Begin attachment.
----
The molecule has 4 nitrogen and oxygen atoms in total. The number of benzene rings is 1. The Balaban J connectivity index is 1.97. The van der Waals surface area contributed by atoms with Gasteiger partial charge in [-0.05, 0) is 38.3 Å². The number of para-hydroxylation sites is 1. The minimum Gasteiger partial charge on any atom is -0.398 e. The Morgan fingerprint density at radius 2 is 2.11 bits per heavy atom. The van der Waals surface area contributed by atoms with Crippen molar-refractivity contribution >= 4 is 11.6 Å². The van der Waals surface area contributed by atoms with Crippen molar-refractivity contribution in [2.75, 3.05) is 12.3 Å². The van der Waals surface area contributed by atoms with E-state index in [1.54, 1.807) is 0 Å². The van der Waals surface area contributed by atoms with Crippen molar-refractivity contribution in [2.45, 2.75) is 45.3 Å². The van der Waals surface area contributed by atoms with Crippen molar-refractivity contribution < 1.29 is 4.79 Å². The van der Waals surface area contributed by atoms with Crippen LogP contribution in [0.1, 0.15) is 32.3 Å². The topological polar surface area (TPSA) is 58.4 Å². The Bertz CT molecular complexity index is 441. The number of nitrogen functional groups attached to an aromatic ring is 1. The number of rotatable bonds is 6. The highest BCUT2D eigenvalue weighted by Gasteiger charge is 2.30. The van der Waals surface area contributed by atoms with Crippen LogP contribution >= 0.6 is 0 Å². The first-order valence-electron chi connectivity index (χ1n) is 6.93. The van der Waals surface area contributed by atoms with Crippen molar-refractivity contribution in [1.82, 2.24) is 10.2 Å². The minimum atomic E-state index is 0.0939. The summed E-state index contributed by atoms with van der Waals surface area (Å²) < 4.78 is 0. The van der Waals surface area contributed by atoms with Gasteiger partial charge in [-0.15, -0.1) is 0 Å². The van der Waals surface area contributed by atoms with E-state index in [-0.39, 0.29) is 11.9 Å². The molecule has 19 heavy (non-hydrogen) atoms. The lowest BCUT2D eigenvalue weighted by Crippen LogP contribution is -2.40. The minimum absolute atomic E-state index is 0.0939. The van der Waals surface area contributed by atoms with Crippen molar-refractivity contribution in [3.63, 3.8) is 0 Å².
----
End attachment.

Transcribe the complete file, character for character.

The molecule has 4 nitrogen and oxygen atoms in total. The number of benzene rings is 1. The Balaban J connectivity index is 1.97. The van der Waals surface area contributed by atoms with Gasteiger partial charge in [-0.05, 0) is 38.3 Å². The number of para-hydroxylation sites is 1. The minimum Gasteiger partial charge on any atom is -0.398 e. The Morgan fingerprint density at radius 2 is 2.11 bits per heavy atom. The van der Waals surface area contributed by atoms with Crippen molar-refractivity contribution >= 4 is 11.6 Å². The van der Waals surface area contributed by atoms with Crippen molar-refractivity contribution in [2.75, 3.05) is 12.3 Å². The van der Waals surface area contributed by atoms with E-state index in [1.54, 1.807) is 0 Å². The van der Waals surface area contributed by atoms with Crippen molar-refractivity contribution in [2.45, 2.75) is 45.3 Å². The van der Waals surface area contributed by atoms with Crippen molar-refractivity contribution < 1.29 is 4.79 Å². The van der Waals surface area contributed by atoms with Crippen LogP contribution in [0.1, 0.15) is 32.3 Å². The topological polar surface area (TPSA) is 58.4 Å². The Bertz CT molecular complexity index is 441. The number of nitrogen functional groups attached to an aromatic ring is 1. The number of rotatable bonds is 6. The highest BCUT2D eigenvalue weighted by Gasteiger charge is 2.30. The van der Waals surface area contributed by atoms with Crippen LogP contribution >= 0.6 is 0 Å². The first-order valence-electron chi connectivity index (χ1n) is 6.93. The van der Waals surface area contributed by atoms with Crippen molar-refractivity contribution in [1.82, 2.24) is 10.2 Å². The minimum atomic E-state index is 0.0939. The summed E-state index contributed by atoms with van der Waals surface area (Å²) < 4.78 is 0. The van der Waals surface area contributed by atoms with Gasteiger partial charge in [-0.15, -0.1) is 0 Å². The van der Waals surface area contributed by atoms with E-state index in [-0.39, 0.29) is 11.9 Å². The molecule has 19 heavy (non-hydrogen) atoms. The lowest BCUT2D eigenvalue weighted by Crippen LogP contribution is -2.40. The minimum absolute atomic E-state index is 0.0939. The van der Waals surface area contributed by atoms with Crippen molar-refractivity contribution in [3.63, 3.8) is 0 Å².